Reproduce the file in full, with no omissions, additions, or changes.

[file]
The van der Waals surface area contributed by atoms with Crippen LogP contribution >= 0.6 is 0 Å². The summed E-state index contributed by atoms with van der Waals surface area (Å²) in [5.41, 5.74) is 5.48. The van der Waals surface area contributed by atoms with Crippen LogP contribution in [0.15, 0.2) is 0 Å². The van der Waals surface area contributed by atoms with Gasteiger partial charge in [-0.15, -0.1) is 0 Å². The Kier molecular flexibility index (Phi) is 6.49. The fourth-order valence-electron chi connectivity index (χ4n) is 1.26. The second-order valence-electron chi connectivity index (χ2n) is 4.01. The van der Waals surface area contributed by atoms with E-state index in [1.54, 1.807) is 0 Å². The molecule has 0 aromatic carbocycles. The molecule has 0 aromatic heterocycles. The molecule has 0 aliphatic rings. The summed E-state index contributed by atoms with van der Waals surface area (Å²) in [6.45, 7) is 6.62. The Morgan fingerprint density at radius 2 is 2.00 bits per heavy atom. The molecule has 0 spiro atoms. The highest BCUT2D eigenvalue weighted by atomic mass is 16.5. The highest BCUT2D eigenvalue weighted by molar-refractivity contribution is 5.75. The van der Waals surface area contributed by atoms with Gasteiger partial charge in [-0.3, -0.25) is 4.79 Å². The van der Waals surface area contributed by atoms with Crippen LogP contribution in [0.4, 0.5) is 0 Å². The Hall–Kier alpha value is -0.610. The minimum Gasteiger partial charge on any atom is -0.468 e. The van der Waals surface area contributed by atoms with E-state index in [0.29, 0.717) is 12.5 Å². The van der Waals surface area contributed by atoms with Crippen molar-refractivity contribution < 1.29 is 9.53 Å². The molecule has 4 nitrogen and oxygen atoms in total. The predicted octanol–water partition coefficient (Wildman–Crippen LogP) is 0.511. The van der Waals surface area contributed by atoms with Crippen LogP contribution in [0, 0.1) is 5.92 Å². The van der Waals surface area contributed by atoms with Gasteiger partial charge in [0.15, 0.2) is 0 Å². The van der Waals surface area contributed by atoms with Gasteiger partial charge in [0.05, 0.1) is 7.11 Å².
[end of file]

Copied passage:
The van der Waals surface area contributed by atoms with Crippen LogP contribution >= 0.6 is 0 Å². The summed E-state index contributed by atoms with van der Waals surface area (Å²) in [5.41, 5.74) is 5.48. The van der Waals surface area contributed by atoms with Crippen LogP contribution in [0.15, 0.2) is 0 Å². The van der Waals surface area contributed by atoms with Gasteiger partial charge in [-0.15, -0.1) is 0 Å². The Kier molecular flexibility index (Phi) is 6.49. The fourth-order valence-electron chi connectivity index (χ4n) is 1.26. The second-order valence-electron chi connectivity index (χ2n) is 4.01. The van der Waals surface area contributed by atoms with E-state index in [1.54, 1.807) is 0 Å². The molecule has 0 aromatic carbocycles. The molecule has 0 aromatic heterocycles. The molecule has 0 aliphatic rings. The summed E-state index contributed by atoms with van der Waals surface area (Å²) in [6.45, 7) is 6.62. The Morgan fingerprint density at radius 2 is 2.00 bits per heavy atom. The molecule has 0 spiro atoms. The highest BCUT2D eigenvalue weighted by atomic mass is 16.5. The highest BCUT2D eigenvalue weighted by molar-refractivity contribution is 5.75. The van der Waals surface area contributed by atoms with Gasteiger partial charge in [-0.3, -0.25) is 4.79 Å². The van der Waals surface area contributed by atoms with Crippen LogP contribution in [0.4, 0.5) is 0 Å². The Hall–Kier alpha value is -0.610. The minimum Gasteiger partial charge on any atom is -0.468 e. The van der Waals surface area contributed by atoms with E-state index in [0.29, 0.717) is 12.5 Å². The van der Waals surface area contributed by atoms with Crippen molar-refractivity contribution < 1.29 is 9.53 Å². The molecule has 4 nitrogen and oxygen atoms in total. The predicted octanol–water partition coefficient (Wildman–Crippen LogP) is 0.511. The van der Waals surface area contributed by atoms with Crippen LogP contribution in [0, 0.1) is 5.92 Å². The van der Waals surface area contributed by atoms with Gasteiger partial charge in [0.15, 0.2) is 0 Å². The van der Waals surface area contributed by atoms with Gasteiger partial charge in [0.05, 0.1) is 7.11 Å².